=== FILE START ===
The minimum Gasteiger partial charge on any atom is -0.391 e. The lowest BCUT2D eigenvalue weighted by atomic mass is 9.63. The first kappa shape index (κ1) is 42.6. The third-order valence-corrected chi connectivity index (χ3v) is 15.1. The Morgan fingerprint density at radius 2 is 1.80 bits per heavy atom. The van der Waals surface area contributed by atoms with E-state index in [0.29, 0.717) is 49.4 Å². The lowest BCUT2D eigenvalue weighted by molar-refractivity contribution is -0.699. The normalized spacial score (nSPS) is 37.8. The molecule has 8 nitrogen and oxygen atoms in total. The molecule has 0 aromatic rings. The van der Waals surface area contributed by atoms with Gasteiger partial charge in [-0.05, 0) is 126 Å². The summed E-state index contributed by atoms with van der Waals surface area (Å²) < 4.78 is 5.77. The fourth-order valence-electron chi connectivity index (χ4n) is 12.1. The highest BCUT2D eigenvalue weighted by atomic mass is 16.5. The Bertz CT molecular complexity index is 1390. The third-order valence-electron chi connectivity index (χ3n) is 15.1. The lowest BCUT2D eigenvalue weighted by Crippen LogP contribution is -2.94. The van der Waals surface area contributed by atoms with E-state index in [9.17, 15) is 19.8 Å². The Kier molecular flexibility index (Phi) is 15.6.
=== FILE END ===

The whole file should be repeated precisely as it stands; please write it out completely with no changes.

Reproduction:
The minimum Gasteiger partial charge on any atom is -0.391 e. The lowest BCUT2D eigenvalue weighted by atomic mass is 9.63. The first kappa shape index (κ1) is 42.6. The third-order valence-corrected chi connectivity index (χ3v) is 15.1. The Morgan fingerprint density at radius 2 is 1.80 bits per heavy atom. The van der Waals surface area contributed by atoms with E-state index in [0.29, 0.717) is 49.4 Å². The lowest BCUT2D eigenvalue weighted by molar-refractivity contribution is -0.699. The normalized spacial score (nSPS) is 37.8. The molecule has 8 nitrogen and oxygen atoms in total. The molecule has 0 aromatic rings. The van der Waals surface area contributed by atoms with Gasteiger partial charge in [-0.05, 0) is 126 Å². The summed E-state index contributed by atoms with van der Waals surface area (Å²) < 4.78 is 5.77. The fourth-order valence-electron chi connectivity index (χ4n) is 12.1. The highest BCUT2D eigenvalue weighted by atomic mass is 16.5. The Bertz CT molecular complexity index is 1390. The third-order valence-electron chi connectivity index (χ3n) is 15.1. The lowest BCUT2D eigenvalue weighted by Crippen LogP contribution is -2.94. The van der Waals surface area contributed by atoms with E-state index in [9.17, 15) is 19.8 Å². The Kier molecular flexibility index (Phi) is 15.6.